House on the Hill wins RIBA House of the Year 2021


House on the Hill crowned RIBA House of the Year 2021

Alison Brooks Architects’ House on the Hill, a sensitive and proportionate restoration and extension of a Gloucestershire house, announced RIBA House of the Year 2021

RIBA House of the Year 2021 has been announced – Alison Brooks Architects’ House on the Hill has won the coveted honor, which crowns it the UK’s best house in the past year. The winner, revealed tonight (December 8, 2021), beat fierce competition from six striking homes – from urban mansions to country retreats and inventive industrial redesigns. The jury, composed of the architect and president of the jury Amin Taha; architect Cany Ash, of Ash Sakula Architects; and architect Kieran McGonigle, co-founder of McGonigle McGrath and winner of the 2019 RIBA House of the Year, praised the project for its well-researched, thoughtful and proportionate design.

“A few decades of preparation, the replacement of a very large 1970s hangar housing a swimming pool and ancillary spaces with the smaller-scale and fragmented form of Alison Brooks Architects impressed the jury, in a very competitive with competitors excelling in durability, craftsmanship, reuse, economy of means and thoughtful sensitivity. House on the Hill balanced these where others may, for example, have been reused but at a disproportionate cost, or manufactured but for non-innovative purposes, explains Taha. “The jury felt that Alison Brooks Architects applied her long-standing research process of subtly breaking down the rigid, predictable grid in space with gentle inflection. Adding a depth of scale and a wealth of experience to the existing home, and thanks to the new extension, transition with ease into the beautifully landscaped gardens. It is a model of architectural approach applicable at all scales, resulting from the long-standing ideas of architects and the successful collaboration of clients. ‘

RIBA House of the Year 2021 winner

House on the Hill by Alison Brooks Architects

Photography: Paul Riddle

House on the Hill is the overhaul and extension of a historic Georgian farmhouse in Gloucestershire. Alison Brooks Architects took inspiration from the nearby Forest of Dean for the dark tones and cladding pattern of the new volume. The project overlooks the Wye Valley in an area of ​​outstanding natural beauty, so consideration of the environment was crucial in the design; although the addition is now larger than the original 18th-century stone farmhouse, it feels at home in its rural setting. At the same time, the sustainable strategies incorporated into the new construction mean that the structure remains respectful of its green environment. Examples include a ground source and air source heat pump, solar panels and a green roof.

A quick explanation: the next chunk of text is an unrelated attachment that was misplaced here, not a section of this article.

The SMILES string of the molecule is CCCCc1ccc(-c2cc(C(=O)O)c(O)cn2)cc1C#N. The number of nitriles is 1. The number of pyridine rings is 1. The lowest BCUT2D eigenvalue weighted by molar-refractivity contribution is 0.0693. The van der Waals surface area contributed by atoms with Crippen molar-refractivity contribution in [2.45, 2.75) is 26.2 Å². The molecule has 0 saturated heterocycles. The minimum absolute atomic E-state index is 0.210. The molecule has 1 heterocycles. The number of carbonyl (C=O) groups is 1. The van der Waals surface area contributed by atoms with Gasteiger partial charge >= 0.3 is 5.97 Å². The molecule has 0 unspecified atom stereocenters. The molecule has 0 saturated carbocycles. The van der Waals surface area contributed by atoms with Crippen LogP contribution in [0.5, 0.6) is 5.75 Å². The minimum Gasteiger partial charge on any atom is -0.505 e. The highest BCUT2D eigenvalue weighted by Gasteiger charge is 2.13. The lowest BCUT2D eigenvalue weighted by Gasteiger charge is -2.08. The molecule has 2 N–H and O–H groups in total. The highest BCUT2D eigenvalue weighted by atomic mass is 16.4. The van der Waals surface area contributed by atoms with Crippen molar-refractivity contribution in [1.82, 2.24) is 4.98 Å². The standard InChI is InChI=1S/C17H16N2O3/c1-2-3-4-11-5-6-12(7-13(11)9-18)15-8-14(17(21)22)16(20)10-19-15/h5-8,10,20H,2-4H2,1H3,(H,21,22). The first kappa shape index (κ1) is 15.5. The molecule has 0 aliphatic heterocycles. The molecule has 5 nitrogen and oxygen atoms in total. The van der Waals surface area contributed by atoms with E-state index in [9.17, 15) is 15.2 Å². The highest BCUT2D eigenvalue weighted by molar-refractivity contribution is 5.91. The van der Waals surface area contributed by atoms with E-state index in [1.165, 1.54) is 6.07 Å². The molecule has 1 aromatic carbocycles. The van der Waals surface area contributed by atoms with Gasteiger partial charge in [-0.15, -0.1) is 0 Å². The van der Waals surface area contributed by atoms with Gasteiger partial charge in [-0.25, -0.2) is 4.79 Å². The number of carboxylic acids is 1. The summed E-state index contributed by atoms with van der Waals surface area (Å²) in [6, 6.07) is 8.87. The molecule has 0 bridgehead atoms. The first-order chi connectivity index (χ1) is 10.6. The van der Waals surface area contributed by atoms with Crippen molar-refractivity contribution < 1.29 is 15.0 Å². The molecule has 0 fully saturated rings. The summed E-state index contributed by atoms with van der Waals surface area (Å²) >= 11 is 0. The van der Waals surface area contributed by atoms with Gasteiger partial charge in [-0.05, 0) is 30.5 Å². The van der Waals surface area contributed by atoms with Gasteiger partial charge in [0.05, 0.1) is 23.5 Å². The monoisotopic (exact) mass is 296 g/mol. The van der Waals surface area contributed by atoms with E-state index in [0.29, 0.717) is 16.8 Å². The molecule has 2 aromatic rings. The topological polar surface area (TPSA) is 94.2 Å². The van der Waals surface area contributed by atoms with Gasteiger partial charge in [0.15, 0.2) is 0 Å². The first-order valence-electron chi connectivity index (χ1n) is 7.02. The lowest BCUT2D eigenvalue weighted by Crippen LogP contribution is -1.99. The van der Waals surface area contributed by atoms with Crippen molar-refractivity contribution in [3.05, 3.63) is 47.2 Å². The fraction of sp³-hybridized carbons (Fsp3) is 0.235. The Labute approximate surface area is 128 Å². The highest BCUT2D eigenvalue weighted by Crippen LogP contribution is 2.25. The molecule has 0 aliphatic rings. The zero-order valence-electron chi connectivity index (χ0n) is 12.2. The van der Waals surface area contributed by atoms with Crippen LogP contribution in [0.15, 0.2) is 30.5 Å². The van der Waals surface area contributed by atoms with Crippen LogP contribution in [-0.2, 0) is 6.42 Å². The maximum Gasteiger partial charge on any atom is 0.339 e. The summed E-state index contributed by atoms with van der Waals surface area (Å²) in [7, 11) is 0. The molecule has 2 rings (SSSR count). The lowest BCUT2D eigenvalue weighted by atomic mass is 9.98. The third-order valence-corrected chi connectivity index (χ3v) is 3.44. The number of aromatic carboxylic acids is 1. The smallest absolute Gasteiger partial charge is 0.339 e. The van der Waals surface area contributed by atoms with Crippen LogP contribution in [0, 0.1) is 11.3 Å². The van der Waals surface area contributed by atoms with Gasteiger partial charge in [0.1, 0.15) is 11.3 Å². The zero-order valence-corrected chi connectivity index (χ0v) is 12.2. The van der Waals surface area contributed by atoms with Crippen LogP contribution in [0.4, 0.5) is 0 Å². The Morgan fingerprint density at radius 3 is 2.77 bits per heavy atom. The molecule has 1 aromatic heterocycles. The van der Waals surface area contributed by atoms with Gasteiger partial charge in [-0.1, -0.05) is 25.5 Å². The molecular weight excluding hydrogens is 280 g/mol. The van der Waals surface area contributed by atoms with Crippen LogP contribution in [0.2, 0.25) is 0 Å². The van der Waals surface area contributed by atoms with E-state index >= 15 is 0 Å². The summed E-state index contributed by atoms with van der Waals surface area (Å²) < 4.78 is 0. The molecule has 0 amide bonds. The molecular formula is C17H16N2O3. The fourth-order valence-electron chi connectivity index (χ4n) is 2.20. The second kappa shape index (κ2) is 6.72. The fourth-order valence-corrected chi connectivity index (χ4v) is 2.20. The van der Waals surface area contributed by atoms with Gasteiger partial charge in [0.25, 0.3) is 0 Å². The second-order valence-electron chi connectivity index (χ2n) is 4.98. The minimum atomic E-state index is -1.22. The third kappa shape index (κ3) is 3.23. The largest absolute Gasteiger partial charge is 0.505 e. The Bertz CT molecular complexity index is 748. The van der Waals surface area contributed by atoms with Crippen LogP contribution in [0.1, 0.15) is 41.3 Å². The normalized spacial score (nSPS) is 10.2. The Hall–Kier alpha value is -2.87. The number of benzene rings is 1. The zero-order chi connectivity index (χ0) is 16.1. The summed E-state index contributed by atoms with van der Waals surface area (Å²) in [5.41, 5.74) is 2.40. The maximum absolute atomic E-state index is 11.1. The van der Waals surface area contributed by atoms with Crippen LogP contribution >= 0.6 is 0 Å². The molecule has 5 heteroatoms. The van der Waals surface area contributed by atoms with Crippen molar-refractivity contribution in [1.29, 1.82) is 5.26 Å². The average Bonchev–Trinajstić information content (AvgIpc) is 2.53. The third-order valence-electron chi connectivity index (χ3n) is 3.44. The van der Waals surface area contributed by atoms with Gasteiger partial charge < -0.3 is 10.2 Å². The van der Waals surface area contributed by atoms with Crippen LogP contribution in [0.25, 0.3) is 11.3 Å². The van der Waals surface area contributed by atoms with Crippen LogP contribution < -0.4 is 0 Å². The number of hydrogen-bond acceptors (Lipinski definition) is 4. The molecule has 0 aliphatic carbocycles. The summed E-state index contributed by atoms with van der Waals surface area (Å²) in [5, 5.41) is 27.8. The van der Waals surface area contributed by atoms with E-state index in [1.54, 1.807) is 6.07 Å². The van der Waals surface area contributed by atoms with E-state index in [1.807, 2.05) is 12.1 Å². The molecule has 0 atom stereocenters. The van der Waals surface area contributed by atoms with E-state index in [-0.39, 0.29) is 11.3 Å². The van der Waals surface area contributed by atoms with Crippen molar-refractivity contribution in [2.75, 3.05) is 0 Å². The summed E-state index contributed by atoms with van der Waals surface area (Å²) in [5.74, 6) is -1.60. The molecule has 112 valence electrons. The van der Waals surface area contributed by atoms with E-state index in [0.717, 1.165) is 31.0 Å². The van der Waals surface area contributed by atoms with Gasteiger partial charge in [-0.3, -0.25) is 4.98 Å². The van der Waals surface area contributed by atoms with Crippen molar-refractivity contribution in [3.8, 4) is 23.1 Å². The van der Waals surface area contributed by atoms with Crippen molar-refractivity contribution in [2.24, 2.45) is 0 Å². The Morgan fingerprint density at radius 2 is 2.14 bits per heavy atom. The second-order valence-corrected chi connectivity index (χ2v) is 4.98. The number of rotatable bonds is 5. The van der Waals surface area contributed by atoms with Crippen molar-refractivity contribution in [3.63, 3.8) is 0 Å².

Photography: Paul Riddle

“It’s a real honor to win the RIBA House of the Year from a full list of great projects,” says Alison Brooks. “I view private house commissions as a rare opportunity to test new ideas in a concentrated form – they are the constructed equivalent of writing an essay. Thus, this distinction testifies to my client’s conviction in the value of architecture and his desire to embrace the new. I am grateful for their confidence in me and my team of talented architects, Akera Engineers and the brilliant team of builders and gardeners whose skillful contributions produced this remarkable home and gardens, which together reveal a new way of living. in the landscape.

RIBA House of the Year 2021 shortlist

Corner house by 31/44 Architects

Photography: Rory Gardiner

This townhouse in London is a new end terrace house that completes the row in its residential street. Taking up the Victorian language of neighboring structures, the new design offers a contemporary touch to the well-known typology through abstract shapes and finely tuned details.

House for Theo and Oskar by Tigg + Coll Architects

Photography: Andy Matthews

A family chalet in a suburban setting has been beautifully renovated for Theo and Oskar, who suffer from Duchenne muscular dystrophy. The redesign and extension take this into account, obtaining a space adapted to their daily needs and reducing mobility.

House at Assynt by Mary Arnold-Forster Architects

Photography: David Barbour

This secluded country mansion is one with its rugged surroundings, clad in timber and keeping a low profile to allow the surroundings and views to take center stage. With only 100 m², it is also made in a very durable way.

Outfarm by TYPE Studio

Photography: Rory Gardiner

This barn conversion takes advantage of the masonry, scale and proportions of the existing historic structure to transform it into a generous home that feels fully in tune with its surroundings. The Outfarm is an example of how to make a 21st house out of a neglected and seemingly outdated farm building.

Slot House by Sandy Rendel Architects with Sally Rendel

Photography: Jim Stephenson

How to get the most out of a small urban plot? Sandy Rendel and her team offer an answer to this through the well thought out and bespoke gem of a residential project that is Slot House. Custom interiors meet plenty of natural light in a comfortable family home.

Water tower by Tonkin Liu

Photography: Dennis Pedersen

Converting a disused historic water tower into a modern house is not your usual residential commission; but then again, Tonkin Liu are not your usual architects either. Working with the existing industrial structure and its rawness, the team proposed a new use and a design adapted to the 21st century, and full of surprises.

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